Have you ever confused your girlfriend’s purse with your girlfriend (perhaps trying to kiss the leather thing instead of the person who owns it)? Have you ever mistaken your parents’ old suitcase for your parents and argued with the suitcase? And, when an airline lost your duffel bag, did you ever think that it actually was you who was lost?

While most of us have no trouble distinguishing between luggage and people, when in conflict, we do have grave difficulties telling apart the person from the baggage they carry.

And, we all have baggage. It comes in different shapes, sizes and colors and carries our conditioning (the way we learned to react to particular stimuli); our beliefs (thoughts we have carried with us for a long time); our experiences (thoughts about what took place in the past); our projections (thoughts about the way other people “should be”); and our expectations (thoughts about the future).  As we go through life, we accumulate all these thoughts in our baggage, picking things up from our parents, culture, books, television and other people we simply come in contact with.

The confusion arises when we believe this baggage – all these thoughts, conditioning and experience – we carry to be who we are. But just as we are not our duffel bag and our parents not their old suitcase, neither are we the conditioning, beliefs, experiences, projections and expectations we carry. We are the space in which all these things arise. How else could we be aware of them?

When we are in conflict the weight of our baggage pulls us down because we have a strong tendency to believe what we think. We are identified with the story we tell ourselves about what is happening to the extent that we cannot differentiate between our interpretation of (our thoughts about) a situation and the situation itself. In conflict this predicament makes us react in ways that do not serve us in anyway.

One of the most powerful, initial steps we can take when we find ourselves in conflict or when a person triggers us is to become aware of our thoughts and to know that they are just baggage we are carrying.

When the first signs of conflict or being triggered arise – which is always experienced as some kind of discomfort in our body – we simply notice what thoughts are appearing in that moment without engaging in them. We do not try to change them or make them go away. We push the pause button on the conflict or triggering event outside of ourselves and let our attention rest in our body. Having our attention anchored in our body helps us dis-identify from our baggage so we can become aware of and be the space for it.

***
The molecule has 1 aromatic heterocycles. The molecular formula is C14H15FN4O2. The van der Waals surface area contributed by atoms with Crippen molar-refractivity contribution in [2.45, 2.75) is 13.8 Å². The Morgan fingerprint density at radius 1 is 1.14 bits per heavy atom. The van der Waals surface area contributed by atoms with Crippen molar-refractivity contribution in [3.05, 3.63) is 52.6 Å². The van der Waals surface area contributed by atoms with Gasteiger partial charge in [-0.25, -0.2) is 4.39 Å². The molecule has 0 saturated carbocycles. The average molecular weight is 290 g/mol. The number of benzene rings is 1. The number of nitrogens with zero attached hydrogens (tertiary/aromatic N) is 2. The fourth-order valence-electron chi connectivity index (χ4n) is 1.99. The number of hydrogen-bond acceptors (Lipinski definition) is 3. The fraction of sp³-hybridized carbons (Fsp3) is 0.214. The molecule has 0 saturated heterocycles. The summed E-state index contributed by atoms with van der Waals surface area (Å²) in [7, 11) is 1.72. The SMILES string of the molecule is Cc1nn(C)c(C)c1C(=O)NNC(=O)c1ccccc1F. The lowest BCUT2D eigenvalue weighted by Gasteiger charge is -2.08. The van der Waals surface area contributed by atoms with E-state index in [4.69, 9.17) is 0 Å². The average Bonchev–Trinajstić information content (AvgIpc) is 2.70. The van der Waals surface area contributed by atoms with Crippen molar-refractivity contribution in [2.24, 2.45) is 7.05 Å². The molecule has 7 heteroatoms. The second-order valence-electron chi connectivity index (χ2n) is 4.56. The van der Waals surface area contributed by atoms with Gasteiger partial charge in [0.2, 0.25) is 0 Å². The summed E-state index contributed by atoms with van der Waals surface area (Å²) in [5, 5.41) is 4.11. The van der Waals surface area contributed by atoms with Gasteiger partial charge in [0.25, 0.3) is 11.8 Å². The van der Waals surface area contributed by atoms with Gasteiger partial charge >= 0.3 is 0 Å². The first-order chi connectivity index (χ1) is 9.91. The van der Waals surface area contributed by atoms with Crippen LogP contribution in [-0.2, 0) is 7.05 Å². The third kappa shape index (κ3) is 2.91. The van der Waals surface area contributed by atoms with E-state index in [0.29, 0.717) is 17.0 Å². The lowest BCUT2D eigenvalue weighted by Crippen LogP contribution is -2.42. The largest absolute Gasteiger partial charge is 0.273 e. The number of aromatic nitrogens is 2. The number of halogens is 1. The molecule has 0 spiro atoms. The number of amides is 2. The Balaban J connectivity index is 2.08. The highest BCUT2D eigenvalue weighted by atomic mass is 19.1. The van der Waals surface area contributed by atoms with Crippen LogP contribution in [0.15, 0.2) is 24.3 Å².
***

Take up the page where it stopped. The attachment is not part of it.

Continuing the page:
When we consistently step out of our stream of thinking we are able to perceive a situation as it is. Seeing a situation as it is, means not only putting down our own baggage so it does weigh down our perception of the situation but it also means that we do not confuse the other person with their baggage. Just like us, the people we interact with carry baggage but that does not mean that they are that baggage.

The consequence of seeing baggage for what it is – just thoughts, experiences and belief systems which play themselves our as a particular behavior – is wide-reaching, because it enables us to see that another person’s baggage is not a statement about our value as a person, but a reflection of the way they learned to react to particular stimuli – just like us.

No longer placing overriding significance on the behavior of another person connects us with our shared presence and frees us from our own baggage and kneejerk reactions in conflict situations. This does not mean that we let other people walk all over us. On the contrary, it enables us to respond to people and their harmful behavior in appropriate ways (saying a clear “no” or removing ourselves from a situation) without confusing their behavior with who they really are.  It is just baggage – not him, her, them or us.

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